Campus News

How student-athletes handle March Madness

Marc Cormier
a hand holding a basketball

LEXINGTON, Ky. (March 18, 2024) — It’s basketball fans’ favorite time of year — March Madness. Whether it is the love of basketball, or the thrill of competition, every fan is rooting on a favorite team.

Marc Cormier, director of the Sport and Exercise Psychology graduate program housed in the University of Kentucky College of Education's Department of Kinesiology and Health Promotion, and director of Counseling and Sport Psychology Services in UK Athletics, once again sits down with UKNow to discuss how student-athletes handle high-pressure situations.

UKNow: In simple terms, what is sport psychology?

Cormier: Sport psychology is an umbrella term. Under this umbrella, we have two main areas, mental health and mental fitness, and each have their own sub-fields. Basically, sport psychology professionals (across the spectrum) study the relationship between psychological/mental factors and optimizing human performance. These can include focus, emotional regulation, anxiety, team cohesion, motivation, managing expectations and even the psychological aspects of injury and rehabilitation. Some professionals are certified to work in mental fitness whereas others are qualified and licensed to work in mental health. A small number of professionals are trained and credentialed to work in both.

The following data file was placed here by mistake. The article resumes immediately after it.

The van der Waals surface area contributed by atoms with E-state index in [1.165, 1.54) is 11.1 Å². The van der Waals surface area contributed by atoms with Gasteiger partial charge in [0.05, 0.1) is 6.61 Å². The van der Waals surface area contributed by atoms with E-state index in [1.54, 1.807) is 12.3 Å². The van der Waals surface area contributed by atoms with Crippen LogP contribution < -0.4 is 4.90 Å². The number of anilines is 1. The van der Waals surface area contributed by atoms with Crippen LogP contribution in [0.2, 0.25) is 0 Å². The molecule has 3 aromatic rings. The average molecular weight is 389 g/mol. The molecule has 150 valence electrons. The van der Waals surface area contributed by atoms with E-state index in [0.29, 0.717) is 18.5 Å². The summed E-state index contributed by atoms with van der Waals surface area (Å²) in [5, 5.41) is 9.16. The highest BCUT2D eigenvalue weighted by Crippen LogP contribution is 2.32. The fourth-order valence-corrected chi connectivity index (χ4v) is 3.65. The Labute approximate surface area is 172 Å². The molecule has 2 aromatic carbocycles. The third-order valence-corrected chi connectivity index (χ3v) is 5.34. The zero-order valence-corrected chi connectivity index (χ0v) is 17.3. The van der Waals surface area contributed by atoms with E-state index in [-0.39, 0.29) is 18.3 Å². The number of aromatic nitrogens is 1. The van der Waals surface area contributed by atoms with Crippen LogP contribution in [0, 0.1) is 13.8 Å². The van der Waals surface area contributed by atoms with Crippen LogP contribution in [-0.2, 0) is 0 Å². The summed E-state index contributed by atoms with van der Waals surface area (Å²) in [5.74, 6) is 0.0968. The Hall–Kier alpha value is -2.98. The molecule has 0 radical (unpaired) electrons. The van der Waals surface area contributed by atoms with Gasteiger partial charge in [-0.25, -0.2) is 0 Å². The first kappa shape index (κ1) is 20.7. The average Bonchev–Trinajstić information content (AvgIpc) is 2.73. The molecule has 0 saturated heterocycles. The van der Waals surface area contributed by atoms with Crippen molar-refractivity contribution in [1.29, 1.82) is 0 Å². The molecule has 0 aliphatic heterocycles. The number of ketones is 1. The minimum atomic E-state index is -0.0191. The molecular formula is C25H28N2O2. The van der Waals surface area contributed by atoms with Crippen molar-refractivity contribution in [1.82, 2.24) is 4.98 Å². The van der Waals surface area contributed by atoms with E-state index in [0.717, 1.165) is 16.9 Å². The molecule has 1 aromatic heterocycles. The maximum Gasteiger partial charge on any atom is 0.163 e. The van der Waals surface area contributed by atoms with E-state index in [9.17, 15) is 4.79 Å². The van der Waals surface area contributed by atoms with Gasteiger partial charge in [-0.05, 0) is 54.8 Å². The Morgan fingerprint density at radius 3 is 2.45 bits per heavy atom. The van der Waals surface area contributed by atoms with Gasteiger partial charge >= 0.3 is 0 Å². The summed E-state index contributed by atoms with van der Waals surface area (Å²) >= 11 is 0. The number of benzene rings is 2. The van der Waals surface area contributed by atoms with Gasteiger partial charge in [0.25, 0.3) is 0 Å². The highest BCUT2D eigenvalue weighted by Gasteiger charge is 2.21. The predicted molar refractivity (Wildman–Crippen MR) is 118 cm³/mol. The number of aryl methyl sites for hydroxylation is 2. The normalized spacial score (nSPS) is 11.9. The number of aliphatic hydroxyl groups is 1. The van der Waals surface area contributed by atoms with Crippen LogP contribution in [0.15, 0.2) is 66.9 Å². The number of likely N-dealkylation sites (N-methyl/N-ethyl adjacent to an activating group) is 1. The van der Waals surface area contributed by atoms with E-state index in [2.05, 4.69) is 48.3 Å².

Elite athletes have strength and conditioning coaches to train the body and athletic trainers to rehabilitate the body and keep it healthy. Sport psychology professionals are another piece of the puzzle as we aim to do each of these for the mind. We may help an athlete through difficulties known as a “slump” or help them develop the skills to prevent slumps from ever happening. By making athletes aware of the importance of mental factors, we can hopefully help them understand that they have control over the way they think, and therefore, how they perform.

UKNow: The NCAA Tournament represents the culmination of a team’s season and is watched by millions of fans. Can you talk about the pressures that student-athletes face associated with playing in this tournament?

Cormier: Without a doubt, student-athletes will face a variety of pressures in this tournament that likely aren’t present throughout the rest of the season. From November through February, if a team under-performs, they regroup, watch film, practice and adjust for the next game. What makes this format so unique are the high stakes. It’s win or go home. There are no do-overs. So, in addition to being physically ready, student-athletes need to be psychologically prepared for this format.